I'll soon visit some places in the US by car. I'd like to visit n places. How can I see what the fastest driving route is that goes through all these n places?

Google Maps allows users to indicate several stops, but it only gives the route duration for the given order of the stops and I don't want to try all permutations.

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    en.wikipedia.org/wiki/Travelling_salesman_problem how large is n?
    – jcaron
    Commented Jun 18, 2022 at 10:52
  • @jcaron thanks, yes that's indeed a TSP, n is between 5 and 20 depending on the agenda. Commented Jun 18, 2022 at 11:04
  • I'd be happy to get some feedback from the downvoters. Commented Jun 18, 2022 at 22:32
  • 3
    In case you are inclined to do some coding, Google has support for that on its Directions API. See the docs on the optimize:true parameter. The service isn't free though, but Google awards some free credits every month or so.
    – sourcream
    Commented Jun 19, 2022 at 18:23
  • 5
    I see there are 3 close votes with the reason "... constructing travel and tour itineraries (including scheduling and budgeting) are off-topic". As it's only 1 close vote away of being closed I wanted to note that the question asker is not asking for an itinerary, but for a tool that can create an itinerary for them given some constraints. I think asking for tools instead of outcomes is commendable and does not fall within the given close vote reason. Commented Jun 20, 2022 at 8:09

2 Answers 2


As pointed out in the comments, this is the classical Travelling Salesman problem.

It's mathematically tricky to solve. You can always brute force by trying all possible routes but the number of permutation increases with the factorial of the number of cities, so that becomes unwieldy very quickly.

This being said, for 5-20 cities, even something simple as Microsoft Excel can solve this pretty well. Here is an example: https://www.youtube.com/watch?v=-E3rSoClgMI on how to do this.

The input to the algorithm is the distance matrix. You can either use distance or time, either one would work. You either need to get these manually from Google Maps or use one of the existing APIs. For 10 cities, that's 45 numbers you need to pull out of Google Maps. I guess it's up to you to decide whether that's worth the effort or not.

I ran a 13 city simulation and it took less than a minute on my laptop. (source https://developers.google.com/optimization/routing/tsp).

For something larger you probably need a more advanced algorithm and a decent programming language (like Python or Matlab/Octave). See for example: https://www.youtube.com/watch?v=c5395m-nVz4

Here are the results: You can cover 13 major cities in the US in 7386 miles.

enter image description here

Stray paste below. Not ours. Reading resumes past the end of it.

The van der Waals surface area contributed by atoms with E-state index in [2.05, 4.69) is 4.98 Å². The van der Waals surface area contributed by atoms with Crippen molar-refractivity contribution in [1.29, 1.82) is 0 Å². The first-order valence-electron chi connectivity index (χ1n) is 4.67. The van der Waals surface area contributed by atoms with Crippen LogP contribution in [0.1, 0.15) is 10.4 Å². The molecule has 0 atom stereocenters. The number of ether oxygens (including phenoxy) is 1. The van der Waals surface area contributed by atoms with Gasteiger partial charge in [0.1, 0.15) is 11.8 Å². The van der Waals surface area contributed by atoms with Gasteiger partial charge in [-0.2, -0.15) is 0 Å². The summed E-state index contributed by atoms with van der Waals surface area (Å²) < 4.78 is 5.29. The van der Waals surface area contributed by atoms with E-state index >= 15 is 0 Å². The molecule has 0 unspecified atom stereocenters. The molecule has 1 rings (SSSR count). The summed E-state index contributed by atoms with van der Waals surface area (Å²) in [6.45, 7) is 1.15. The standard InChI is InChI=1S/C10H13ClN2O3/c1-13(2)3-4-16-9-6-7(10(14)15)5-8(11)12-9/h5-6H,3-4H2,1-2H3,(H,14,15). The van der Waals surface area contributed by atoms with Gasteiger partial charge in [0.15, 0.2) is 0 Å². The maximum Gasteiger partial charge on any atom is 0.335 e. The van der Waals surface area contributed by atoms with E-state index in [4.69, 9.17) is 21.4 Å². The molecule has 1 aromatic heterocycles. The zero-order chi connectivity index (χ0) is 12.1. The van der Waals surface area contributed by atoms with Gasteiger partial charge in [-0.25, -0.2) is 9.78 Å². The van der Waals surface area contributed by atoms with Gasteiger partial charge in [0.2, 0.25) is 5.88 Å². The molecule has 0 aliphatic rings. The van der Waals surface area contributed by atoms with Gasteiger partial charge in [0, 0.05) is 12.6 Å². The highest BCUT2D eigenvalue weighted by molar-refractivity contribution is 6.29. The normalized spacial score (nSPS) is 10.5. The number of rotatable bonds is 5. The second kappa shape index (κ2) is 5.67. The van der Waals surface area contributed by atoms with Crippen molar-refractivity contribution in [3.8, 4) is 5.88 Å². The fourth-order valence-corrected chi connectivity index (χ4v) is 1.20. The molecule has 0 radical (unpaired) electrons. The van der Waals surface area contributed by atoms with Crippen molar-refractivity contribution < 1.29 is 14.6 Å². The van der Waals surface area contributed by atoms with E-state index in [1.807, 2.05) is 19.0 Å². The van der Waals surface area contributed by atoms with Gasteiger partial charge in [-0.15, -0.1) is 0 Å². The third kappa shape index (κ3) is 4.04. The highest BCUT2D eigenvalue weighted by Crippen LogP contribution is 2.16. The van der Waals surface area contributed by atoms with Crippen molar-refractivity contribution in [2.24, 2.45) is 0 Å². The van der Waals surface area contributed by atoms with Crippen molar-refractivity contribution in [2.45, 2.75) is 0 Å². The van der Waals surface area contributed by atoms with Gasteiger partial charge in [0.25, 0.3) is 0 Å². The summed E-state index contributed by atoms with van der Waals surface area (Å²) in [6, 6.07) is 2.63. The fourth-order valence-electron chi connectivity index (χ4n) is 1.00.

• Thanks for the ideas and the code. I was hoping some mapping website had this feature. Concorde TSP can be used if one builds one's own solution and need a faster TSP solver. Commented Jun 18, 2022 at 15:52
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    This all depends on how fancy you want to get. I have a version that uses a public US city data base to get latitude and longitude and that auto creates the distance matrix just based on a list of cities. This assumes co-ordinate distance is proportional travel distance or travel time, which may or may not be good enough. In my neck of the woods travel time to the airport varies from 30 minutes to 2 hours just based on time of day (i.e. traffic).
    – Hilmar
    Commented Jun 18, 2022 at 21:24
  • Thanks, indeed taking the actual travel duration into consideration would be more useful. Also in some cases my n locations are within the same metropolitan area. Commented Jun 18, 2022 at 22:34
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    Same metropolitan area is not a problem. I got a list from simplemaps.com/data/us-cities which has 30000+ cities. My (smallish) county has 20+ entries so you get very good resolution.
    – Hilmar
    Commented Jun 19, 2022 at 12:43
  • I suspect you'd get pretty good results using a DB of locations to produce a range of candidate good routes then selecting from those by feeding them to Google maps. A fairly simple script should be able to produce a bunch of test URLs. The hardest part of that might be that a more diverse set of routes should be tested than simply the shortest few (which might be too similar) Commented Sep 5, 2022 at 12:57

The Android application Wanderlog has a paid feature to view the fastest driving route is that goes through all these n places:

Reddit user quatrotires pointed me to it.

Roadtrippers also has this feature. From https://support.roadtrippers.com/hc/en-us/articles/201310953-Quickly-Customize-a-Trip-s-Route:

Our trip planner looks for the most efficient route between waypoints by default. If you want to take a different route, on our desktop site you can easily customize the route by clicking and dragging it on the map.

enter image description here

SE user Moo pointed me to it.

Google Directions API also has this feature:

In case you are inclined to do some coding, Google has support for that on its Directions API. See the docs on the optimize:true parameter. The service isn't free though, but Google awards some free credits every month or so. sourcream 4 hours ago

  • 1
    Roadtrippers.com probably has this as well.
    – user29788
    Commented Jun 19, 2022 at 4:18
  • 1
    Google has this feature too, but only as a service for software developers.
    – sourcream
    Commented Jun 19, 2022 at 18:26

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